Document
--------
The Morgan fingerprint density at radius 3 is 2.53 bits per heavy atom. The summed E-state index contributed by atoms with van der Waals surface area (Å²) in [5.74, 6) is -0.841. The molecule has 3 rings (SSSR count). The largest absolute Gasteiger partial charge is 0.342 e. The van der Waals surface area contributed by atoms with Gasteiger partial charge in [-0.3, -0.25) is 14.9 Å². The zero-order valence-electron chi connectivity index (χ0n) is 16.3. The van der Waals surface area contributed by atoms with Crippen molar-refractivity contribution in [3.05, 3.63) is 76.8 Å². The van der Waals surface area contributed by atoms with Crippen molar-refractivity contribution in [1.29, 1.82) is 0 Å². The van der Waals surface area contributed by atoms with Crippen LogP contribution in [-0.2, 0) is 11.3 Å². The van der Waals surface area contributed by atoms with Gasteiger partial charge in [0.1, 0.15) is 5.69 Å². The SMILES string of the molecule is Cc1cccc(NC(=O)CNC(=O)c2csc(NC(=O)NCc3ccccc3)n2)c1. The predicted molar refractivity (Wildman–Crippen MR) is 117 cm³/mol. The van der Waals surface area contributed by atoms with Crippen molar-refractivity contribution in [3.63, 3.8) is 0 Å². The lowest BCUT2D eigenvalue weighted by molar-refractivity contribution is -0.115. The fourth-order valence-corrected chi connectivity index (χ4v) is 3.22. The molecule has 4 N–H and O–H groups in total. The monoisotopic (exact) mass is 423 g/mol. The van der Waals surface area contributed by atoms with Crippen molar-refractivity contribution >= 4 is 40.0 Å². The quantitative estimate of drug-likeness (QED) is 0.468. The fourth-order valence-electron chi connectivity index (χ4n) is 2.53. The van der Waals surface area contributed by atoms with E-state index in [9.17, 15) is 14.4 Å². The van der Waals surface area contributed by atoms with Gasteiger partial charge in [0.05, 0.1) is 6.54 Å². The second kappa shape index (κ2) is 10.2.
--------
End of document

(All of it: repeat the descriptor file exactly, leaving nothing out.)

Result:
The Morgan fingerprint density at radius 3 is 2.53 bits per heavy atom. The summed E-state index contributed by atoms with van der Waals surface area (Å²) in [5.74, 6) is -0.841. The molecule has 3 rings (SSSR count). The largest absolute Gasteiger partial charge is 0.342 e. The van der Waals surface area contributed by atoms with Gasteiger partial charge in [-0.3, -0.25) is 14.9 Å². The zero-order valence-electron chi connectivity index (χ0n) is 16.3. The van der Waals surface area contributed by atoms with Crippen molar-refractivity contribution in [3.05, 3.63) is 76.8 Å². The van der Waals surface area contributed by atoms with Crippen molar-refractivity contribution in [1.29, 1.82) is 0 Å². The van der Waals surface area contributed by atoms with Crippen LogP contribution in [-0.2, 0) is 11.3 Å². The van der Waals surface area contributed by atoms with Gasteiger partial charge in [0.1, 0.15) is 5.69 Å². The SMILES string of the molecule is Cc1cccc(NC(=O)CNC(=O)c2csc(NC(=O)NCc3ccccc3)n2)c1. The predicted molar refractivity (Wildman–Crippen MR) is 117 cm³/mol. The van der Waals surface area contributed by atoms with Crippen molar-refractivity contribution in [3.63, 3.8) is 0 Å². The lowest BCUT2D eigenvalue weighted by molar-refractivity contribution is -0.115. The fourth-order valence-corrected chi connectivity index (χ4v) is 3.22. The molecule has 4 N–H and O–H groups in total. The monoisotopic (exact) mass is 423 g/mol. The van der Waals surface area contributed by atoms with Crippen molar-refractivity contribution >= 4 is 40.0 Å². The quantitative estimate of drug-likeness (QED) is 0.468. The fourth-order valence-electron chi connectivity index (χ4n) is 2.53. The van der Waals surface area contributed by atoms with E-state index in [9.17, 15) is 14.4 Å². The van der Waals surface area contributed by atoms with Gasteiger partial charge in [0.05, 0.1) is 6.54 Å². The second kappa shape index (κ2) is 10.2.